Do Worms Eat Grass And Grass Clippings? (and Can You Put Grass into Your Composting Bin?)

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Worms love to eat grass and grass clippings! Although worms do not eat grass above the surface of the soil, they do munch their way through the ‘thatch’ layer beneath the grass and just above the soil.

This activity is actually beneficial in order for grass to survive and to flourish, as well as being good for the earthworms themselves.

Working through the layer known as the ‘thatch’ helps regenerate the fresh shoots on the surface, whilst clearing debris from beneath.

Healthy lawns and grassy areas are usually evidence of busy worms working beneath the surface! Getting into worm composting and wondering about what worms eat?

Keep reading to find out if our earthworm friends are fans of the green stuff and how feeding them grass is beneficial.

Can worms eat grass clippings?

Yes, worms eat grass clippings and they are often encouraged to do so.

Gardeners who compost clippings understand and appreciate the value in this activity.

If you have a worm bin of your own, you’ll already know the benefits of keeping scraps of grass clippings around for bedding and worm feed.

Even outside of a worm bin, worms are going to love feeding on your grass clippings.

Sometimes spreading the clippings out gives worms better access to a wider range of clippings without the material becoming too soggy, when it tends to clog together, especially during and after rainy periods.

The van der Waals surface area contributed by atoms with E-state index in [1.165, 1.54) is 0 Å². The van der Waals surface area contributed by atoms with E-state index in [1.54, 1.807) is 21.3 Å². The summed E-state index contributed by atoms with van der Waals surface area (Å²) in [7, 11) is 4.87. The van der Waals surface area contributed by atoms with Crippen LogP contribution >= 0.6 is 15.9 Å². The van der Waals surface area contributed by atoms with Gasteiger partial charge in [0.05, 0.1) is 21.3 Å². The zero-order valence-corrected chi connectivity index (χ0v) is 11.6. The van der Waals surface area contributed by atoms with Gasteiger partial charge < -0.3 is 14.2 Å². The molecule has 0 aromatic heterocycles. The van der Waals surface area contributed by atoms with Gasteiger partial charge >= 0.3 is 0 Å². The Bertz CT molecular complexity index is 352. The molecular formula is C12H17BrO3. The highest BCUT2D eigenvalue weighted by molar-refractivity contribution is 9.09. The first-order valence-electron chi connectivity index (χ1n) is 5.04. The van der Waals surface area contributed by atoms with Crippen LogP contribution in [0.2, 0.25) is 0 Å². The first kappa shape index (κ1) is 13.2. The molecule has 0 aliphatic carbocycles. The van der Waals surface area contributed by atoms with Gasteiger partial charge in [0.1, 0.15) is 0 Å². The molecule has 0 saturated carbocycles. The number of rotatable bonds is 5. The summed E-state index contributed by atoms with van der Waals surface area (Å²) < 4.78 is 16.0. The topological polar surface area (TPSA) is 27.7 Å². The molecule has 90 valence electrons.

Most people who are interested in gardening in general, or the finer points of worm composting, know that worms largely come out in wet weather.

It appears to be easier for them to move along with the lubrication of water and smooth leaf surfaces, or indeed in wet soil.

Drenched soil may cause worms some discomfort and potentially harm, but nice moist clippings and other organic matter are great for worm communities in the composting process! 

Using grass clippings in your own worm bin and garden

Gardeners and farmers who use compost bin or worm bin systems sometimes ‘turn over’ the matter in the bin with a tool such as a garden fork, in order to refresh the matter within.

This ensures that some space is created between the leaves.

Progress with your worm composting can be seen if worms can work their way through the material. Mixing the contents of the bin makes this easier for the worms.

With this in mind, compost tumblers are now commonly used and have been found to enhance the composting process, by turning over the matter, as mentioned above. This can be a real haven for the average worm.

To further improve the quality of the compost other material, including organic matter, is added.

This can include materials such as moist cardboard ( ideally not too thick or in large pieces, as the cardboard is best ripped up before being mixed in with clippings ), other leaves and vegetation. 

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Another method of using grass clippings for worms to process is by spreading your grass on the surfaces of patches of land on which you intend to cultivate or develop, for example on allotments, in kitchen gardens or newly prepared flower beds.

This can be done on existing flower beds with well-established plants and flowers, but weaving new material around established stems and stalks can be tricky and not so easy to manage.